Robin Murchison - Suntrust Robinson Humphrey

Lastly, can I ask you to characterize the men’s business? What are you seeing there or what do you expect to see there?

David Stovall, Jr.

We are seeing a strong trend driven by denim and denim friendly tops. We are seeing positive results in the golf business. The furnishings clothing side of the business continues to be difficult.

Robin Murchison - Suntrust Robinson Humphrey

I think you had an event in your gift and home, maybe your linens category; there was one weekend where you had an event. I know that historically that has been a little more of a problematic category and I wonder if you could just talk about that part of your business? I assume it continues to underperform but I just wanted to get an update.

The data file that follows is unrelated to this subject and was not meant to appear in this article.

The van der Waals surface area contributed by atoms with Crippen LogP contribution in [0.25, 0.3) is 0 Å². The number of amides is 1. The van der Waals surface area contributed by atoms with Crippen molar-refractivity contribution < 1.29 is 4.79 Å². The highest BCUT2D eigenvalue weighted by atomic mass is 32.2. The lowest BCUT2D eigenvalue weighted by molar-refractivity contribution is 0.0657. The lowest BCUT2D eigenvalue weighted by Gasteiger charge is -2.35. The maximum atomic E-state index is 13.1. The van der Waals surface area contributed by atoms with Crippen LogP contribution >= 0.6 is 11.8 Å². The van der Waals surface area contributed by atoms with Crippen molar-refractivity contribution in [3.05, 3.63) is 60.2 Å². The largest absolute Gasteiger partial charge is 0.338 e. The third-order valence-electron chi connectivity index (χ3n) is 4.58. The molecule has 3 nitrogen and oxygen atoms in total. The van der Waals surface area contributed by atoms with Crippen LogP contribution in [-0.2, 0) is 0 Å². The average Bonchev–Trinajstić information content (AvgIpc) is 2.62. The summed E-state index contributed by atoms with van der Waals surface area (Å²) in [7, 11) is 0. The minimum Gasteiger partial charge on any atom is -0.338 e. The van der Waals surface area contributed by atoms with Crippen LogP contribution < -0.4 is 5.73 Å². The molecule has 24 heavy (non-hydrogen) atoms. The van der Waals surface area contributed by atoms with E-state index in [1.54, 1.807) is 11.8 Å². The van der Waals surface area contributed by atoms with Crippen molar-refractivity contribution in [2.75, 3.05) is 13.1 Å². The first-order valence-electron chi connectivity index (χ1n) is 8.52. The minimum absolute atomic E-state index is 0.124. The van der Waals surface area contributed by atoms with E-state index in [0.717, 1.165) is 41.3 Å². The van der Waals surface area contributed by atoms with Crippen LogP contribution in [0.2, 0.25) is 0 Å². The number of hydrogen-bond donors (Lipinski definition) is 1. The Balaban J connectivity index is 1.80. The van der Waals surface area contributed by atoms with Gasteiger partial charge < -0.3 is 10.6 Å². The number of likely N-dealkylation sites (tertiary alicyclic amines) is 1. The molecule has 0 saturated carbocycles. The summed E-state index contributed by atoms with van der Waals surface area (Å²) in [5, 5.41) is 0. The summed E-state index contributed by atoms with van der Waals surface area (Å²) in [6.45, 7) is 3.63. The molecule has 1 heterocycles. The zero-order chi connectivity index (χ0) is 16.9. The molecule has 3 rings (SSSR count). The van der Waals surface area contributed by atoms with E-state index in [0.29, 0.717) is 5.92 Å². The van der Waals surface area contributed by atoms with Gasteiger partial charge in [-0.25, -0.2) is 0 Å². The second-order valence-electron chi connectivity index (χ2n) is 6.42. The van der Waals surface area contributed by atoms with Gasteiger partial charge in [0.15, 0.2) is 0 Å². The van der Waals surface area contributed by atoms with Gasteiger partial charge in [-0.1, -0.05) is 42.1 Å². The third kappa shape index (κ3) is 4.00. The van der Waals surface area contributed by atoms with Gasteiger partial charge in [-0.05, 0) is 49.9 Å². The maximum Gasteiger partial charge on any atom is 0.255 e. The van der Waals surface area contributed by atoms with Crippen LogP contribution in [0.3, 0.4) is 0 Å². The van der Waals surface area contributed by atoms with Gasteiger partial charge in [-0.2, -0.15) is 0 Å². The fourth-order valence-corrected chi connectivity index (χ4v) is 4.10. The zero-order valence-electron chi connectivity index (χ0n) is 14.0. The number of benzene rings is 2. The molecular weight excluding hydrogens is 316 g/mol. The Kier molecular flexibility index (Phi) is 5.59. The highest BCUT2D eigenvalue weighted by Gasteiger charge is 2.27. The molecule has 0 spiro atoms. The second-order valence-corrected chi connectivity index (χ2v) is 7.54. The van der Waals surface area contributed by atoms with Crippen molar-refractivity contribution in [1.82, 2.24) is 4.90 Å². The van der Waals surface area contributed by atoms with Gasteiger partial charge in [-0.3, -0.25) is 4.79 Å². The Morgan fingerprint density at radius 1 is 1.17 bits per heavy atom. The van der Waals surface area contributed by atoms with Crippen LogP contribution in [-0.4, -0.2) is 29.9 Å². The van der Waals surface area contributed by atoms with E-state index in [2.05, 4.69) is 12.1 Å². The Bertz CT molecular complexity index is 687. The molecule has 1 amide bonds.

David Stovall, Jr.

It does continue to underperform.

Operator

The next question comes from the line of Brian Gaines – Springhouse Capital.

Brian Gaines – Springhouse Capital

Some more questions on the sourcing. It is good to see it is already rolling through. Just trying to understand of the $40-50 million in cost savings you talked about does that overlap with the $20 million sourcing or should I think about them as distinct?

Gregory Kleffner

They are distinct.

Brian Gaines – Springhouse Capital

Just to understand a little more, what cost would you be running now, maybe the first question is where is that sourcing? Was that mostly just in SG&A line? Or some COGS or kind of split?

David Stovall, Jr.

It is mostly SG&A.

Brian Gaines – Springhouse Capital

Most of it is just less employee needed at prospective stores?

David Stovall, Jr.

That is correct.

Brian Gaines – Springhouse Capital

Are there extra costs you are running now, I think before you talked about extra costs related to the sourcing initiative. Is there any way to quantify how much those costs are? What they are so we can sort of try and quantify?

David Stovall, Jr.

Not really.

Brian Gaines – Springhouse Capital

What would they be? The extra costs you would be running?